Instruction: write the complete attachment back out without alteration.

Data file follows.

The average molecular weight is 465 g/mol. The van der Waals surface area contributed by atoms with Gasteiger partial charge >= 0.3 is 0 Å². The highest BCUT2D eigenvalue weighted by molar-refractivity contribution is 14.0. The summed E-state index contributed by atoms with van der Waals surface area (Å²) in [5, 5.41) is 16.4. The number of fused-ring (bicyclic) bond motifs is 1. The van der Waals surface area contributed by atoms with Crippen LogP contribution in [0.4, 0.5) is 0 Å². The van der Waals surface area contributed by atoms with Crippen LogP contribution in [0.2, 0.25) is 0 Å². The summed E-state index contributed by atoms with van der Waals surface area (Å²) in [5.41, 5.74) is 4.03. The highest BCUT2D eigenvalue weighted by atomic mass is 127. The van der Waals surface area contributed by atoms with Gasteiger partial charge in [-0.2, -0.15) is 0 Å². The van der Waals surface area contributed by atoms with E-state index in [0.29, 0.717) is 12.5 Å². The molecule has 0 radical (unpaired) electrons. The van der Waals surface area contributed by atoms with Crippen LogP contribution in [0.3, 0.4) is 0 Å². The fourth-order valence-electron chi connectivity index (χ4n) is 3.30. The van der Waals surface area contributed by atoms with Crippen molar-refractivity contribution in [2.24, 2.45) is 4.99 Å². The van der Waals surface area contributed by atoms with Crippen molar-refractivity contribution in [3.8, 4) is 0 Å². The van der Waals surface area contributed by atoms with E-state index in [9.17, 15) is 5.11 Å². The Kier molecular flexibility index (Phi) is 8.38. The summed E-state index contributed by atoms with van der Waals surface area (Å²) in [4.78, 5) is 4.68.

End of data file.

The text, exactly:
The average molecular weight is 465 g/mol. The van der Waals surface area contributed by atoms with Gasteiger partial charge >= 0.3 is 0 Å². The highest BCUT2D eigenvalue weighted by molar-refractivity contribution is 14.0. The summed E-state index contributed by atoms with van der Waals surface area (Å²) in [5, 5.41) is 16.4. The number of fused-ring (bicyclic) bond motifs is 1. The van der Waals surface area contributed by atoms with Crippen LogP contribution in [0.4, 0.5) is 0 Å². The van der Waals surface area contributed by atoms with Crippen LogP contribution in [0.2, 0.25) is 0 Å². The summed E-state index contributed by atoms with van der Waals surface area (Å²) in [5.41, 5.74) is 4.03. The highest BCUT2D eigenvalue weighted by atomic mass is 127. The van der Waals surface area contributed by atoms with Gasteiger partial charge in [-0.2, -0.15) is 0 Å². The van der Waals surface area contributed by atoms with E-state index in [0.29, 0.717) is 12.5 Å². The molecule has 0 radical (unpaired) electrons. The van der Waals surface area contributed by atoms with Crippen LogP contribution in [0.3, 0.4) is 0 Å². The fourth-order valence-electron chi connectivity index (χ4n) is 3.30. The van der Waals surface area contributed by atoms with Crippen molar-refractivity contribution in [2.24, 2.45) is 4.99 Å². The van der Waals surface area contributed by atoms with Crippen molar-refractivity contribution in [3.8, 4) is 0 Å². The van der Waals surface area contributed by atoms with E-state index in [9.17, 15) is 5.11 Å². The Kier molecular flexibility index (Phi) is 8.38. The summed E-state index contributed by atoms with van der Waals surface area (Å²) in [4.78, 5) is 4.68.